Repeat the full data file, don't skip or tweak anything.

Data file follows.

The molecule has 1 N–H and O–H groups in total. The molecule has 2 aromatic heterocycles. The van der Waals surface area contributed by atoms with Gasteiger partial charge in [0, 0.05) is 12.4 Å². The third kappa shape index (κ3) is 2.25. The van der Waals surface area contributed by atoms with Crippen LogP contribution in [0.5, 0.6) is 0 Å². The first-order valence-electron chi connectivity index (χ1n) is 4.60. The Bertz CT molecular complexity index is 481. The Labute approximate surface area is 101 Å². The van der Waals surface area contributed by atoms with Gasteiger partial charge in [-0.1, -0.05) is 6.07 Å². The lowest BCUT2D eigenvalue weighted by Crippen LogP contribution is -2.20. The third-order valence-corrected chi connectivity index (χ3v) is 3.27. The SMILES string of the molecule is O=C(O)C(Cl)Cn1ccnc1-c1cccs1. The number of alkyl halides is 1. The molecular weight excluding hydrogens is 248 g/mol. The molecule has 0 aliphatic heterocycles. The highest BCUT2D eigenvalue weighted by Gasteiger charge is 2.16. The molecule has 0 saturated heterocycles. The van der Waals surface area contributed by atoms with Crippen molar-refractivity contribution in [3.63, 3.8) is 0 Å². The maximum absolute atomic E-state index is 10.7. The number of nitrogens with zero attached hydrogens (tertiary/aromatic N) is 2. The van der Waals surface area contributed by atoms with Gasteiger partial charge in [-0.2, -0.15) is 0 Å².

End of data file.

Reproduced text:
The molecule has 1 N–H and O–H groups in total. The molecule has 2 aromatic heterocycles. The van der Waals surface area contributed by atoms with Gasteiger partial charge in [0, 0.05) is 12.4 Å². The third kappa shape index (κ3) is 2.25. The van der Waals surface area contributed by atoms with Crippen LogP contribution in [0.5, 0.6) is 0 Å². The first-order valence-electron chi connectivity index (χ1n) is 4.60. The Bertz CT molecular complexity index is 481. The Labute approximate surface area is 101 Å². The van der Waals surface area contributed by atoms with Gasteiger partial charge in [-0.1, -0.05) is 6.07 Å². The lowest BCUT2D eigenvalue weighted by Crippen LogP contribution is -2.20. The third-order valence-corrected chi connectivity index (χ3v) is 3.27. The SMILES string of the molecule is O=C(O)C(Cl)Cn1ccnc1-c1cccs1. The number of alkyl halides is 1. The molecular weight excluding hydrogens is 248 g/mol. The molecule has 0 aliphatic heterocycles. The highest BCUT2D eigenvalue weighted by Gasteiger charge is 2.16. The molecule has 0 saturated heterocycles. The van der Waals surface area contributed by atoms with Crippen molar-refractivity contribution in [3.63, 3.8) is 0 Å². The maximum absolute atomic E-state index is 10.7. The number of nitrogens with zero attached hydrogens (tertiary/aromatic N) is 2. The van der Waals surface area contributed by atoms with Gasteiger partial charge in [-0.2, -0.15) is 0 Å².